Making the adjustment from the Midwestern League to the Pac-12 was something that Peyton Fuller knew was going to be quite the challenge.
“Going from the Midwestern League to the Pac-12 is a big jump,” Fuller said on Tuesday. “The hitters are definitely on another level in Pac-12 play.”
The last 16 months have certainly been one big step up in competition after another for the Ashland High School alum.
Fuller has gone from the high school season with the Grizzlies to summer ball with the Medford Rogues and just completed his freshman year at the University of Oregon.
Even though there is not much slowing down in sight — a short family trip to Las Vegas this weekend will be followed up by summer ball in Georgia with the Savannah Bananas (seriously, that’s the name) — Fuller is quick to say that his first season with the Ducks was a productive one.
“I got some good innings this year and something I can build off of next year,” Fuller said. “I got put in some pretty big situations this year — some of them went well and some of them didn’t. But it was just a huge learning experience for me to get some innings under my belt and come back in next year and hopefully tear it up.”
A starting pitcher throughout his career at Ashland High and with the Rogues last summer, Fuller had to adjust to a different kind of role at Oregon.
That of the relief pitcher.
All 16 of Fuller’s appearances were out of the Oregon bullpen. In total, he threw 14 ? innings and finished with an ERA of 3.68, striking out 11 batters while walking five.
“I’m very, very fortunate and grateful that I got those innings,” Fuller said. “I faced some really good Pac-12 teams like Oregon State, who’s probably going to make a deep run (at the College World Series) in Omaha. Their lineup is unreal, and it was a great experience to go up against some of those guys that are first round draft picks.
“It was great to learn from that experience and pitch to them and I think that’s invaluable experience going on in my career.”
During the course of the season, Fuller faced both of the Pac-12’s representation at the College World Series, Oregon State and Washington.
Fuller’s final appearance of the season was on May 8 against OSU and served as a chance to right some wrongs from earlier in the year.
Two weeks earlier against those same Beavers, Fuller allowed three runs without getting an out as he saw his ERA on the season double from 2.19 to 4.38.
This time around, though, Fuller pitched 1 ? scoreless innings.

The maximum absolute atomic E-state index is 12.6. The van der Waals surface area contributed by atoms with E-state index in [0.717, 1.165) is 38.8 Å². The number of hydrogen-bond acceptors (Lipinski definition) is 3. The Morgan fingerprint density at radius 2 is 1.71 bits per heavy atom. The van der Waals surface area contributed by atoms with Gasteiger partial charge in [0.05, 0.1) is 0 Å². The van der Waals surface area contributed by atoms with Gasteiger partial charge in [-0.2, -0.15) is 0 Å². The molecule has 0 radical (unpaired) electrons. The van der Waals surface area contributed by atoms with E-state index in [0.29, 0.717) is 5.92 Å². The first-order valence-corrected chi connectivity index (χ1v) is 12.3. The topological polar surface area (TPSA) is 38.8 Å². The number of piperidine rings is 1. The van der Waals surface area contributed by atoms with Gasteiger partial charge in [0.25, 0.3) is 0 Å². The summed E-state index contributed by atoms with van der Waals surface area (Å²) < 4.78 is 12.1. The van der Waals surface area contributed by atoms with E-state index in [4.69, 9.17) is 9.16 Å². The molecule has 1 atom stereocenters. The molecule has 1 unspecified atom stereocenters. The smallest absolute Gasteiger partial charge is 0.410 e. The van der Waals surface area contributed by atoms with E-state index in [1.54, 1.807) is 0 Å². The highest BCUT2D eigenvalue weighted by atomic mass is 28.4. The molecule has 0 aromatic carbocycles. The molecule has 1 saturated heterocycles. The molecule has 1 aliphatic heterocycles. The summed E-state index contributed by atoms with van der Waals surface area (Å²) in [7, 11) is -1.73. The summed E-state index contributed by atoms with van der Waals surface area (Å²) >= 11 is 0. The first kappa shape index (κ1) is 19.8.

“I came in, did well and had a couple of strikeouts, so that was some cool redemption after I had a tough outing at their place,” Fuller said. “It was a good way to end the season on a high note coming back from that outing.”
Throughout the season, Fuller knew what his role was in the bullpen, but he didn’t necessarily know when his next outing would be.
Fuller admits that the adjustment was no easy one. It took plenty of talking with Oregon pitching coach Jason Dietrich to figure out just how to get an in-game routine down.
“It was definitely something different,” Fuller said. “I’ve never really come out of the bullpen before, so that was a new challenge for me and just learning how to go into a game really quickly because sometimes in the pen you’ve got a few minutes before you’re in the game depending on the situation.”
Now that he’s working with a NCAA Division I level strength and conditioning program, Fuller says that he’s been able to add to his 6-foot-3 frame where he’s listed at 170 pounds as well as add a tick or two to his fastball.
During his senior year at Ashland, Fuller threw in the mid- to high-80s.
This season at Oregon, Fuller said he was sitting 91 or 92 and topped out at 93.
It didn’t hurt that going into any given outing that he’d be in the game for a relatively small number of outs, so he could let things go a little more than when he was a starting pitcher.
“I was just kinda letting it fly,” Fuller said. “I’m definitely a little bit stronger than I was even last summer because of the rigor of the weight training and conditioning and everything we’re doing here at Oregon.”
Whether 2019 ends up being another season in the bullpen or the chance to start, Fuller is ready for whatever comes his way.
He’s got the experience now, and he only wants to build on what he did as a true freshman.
“The biggest thing for me this summer is that I’m going to be working on my off-speed stuff, my slider and my change-up,” Fuller said. “Everything is kinda up for grabs next year is what I’ve gotten with talks from my pitching coach. Everybody is coming in with the ability to win any role, so I’m excited for the opportunity and ready to bust my butt this summer and hopefully get a solid role next season.”
Contact Danny Penza at 541-776-4483 or firstname.lastname@example.org. Follow him on Twitter at @penzatopaper.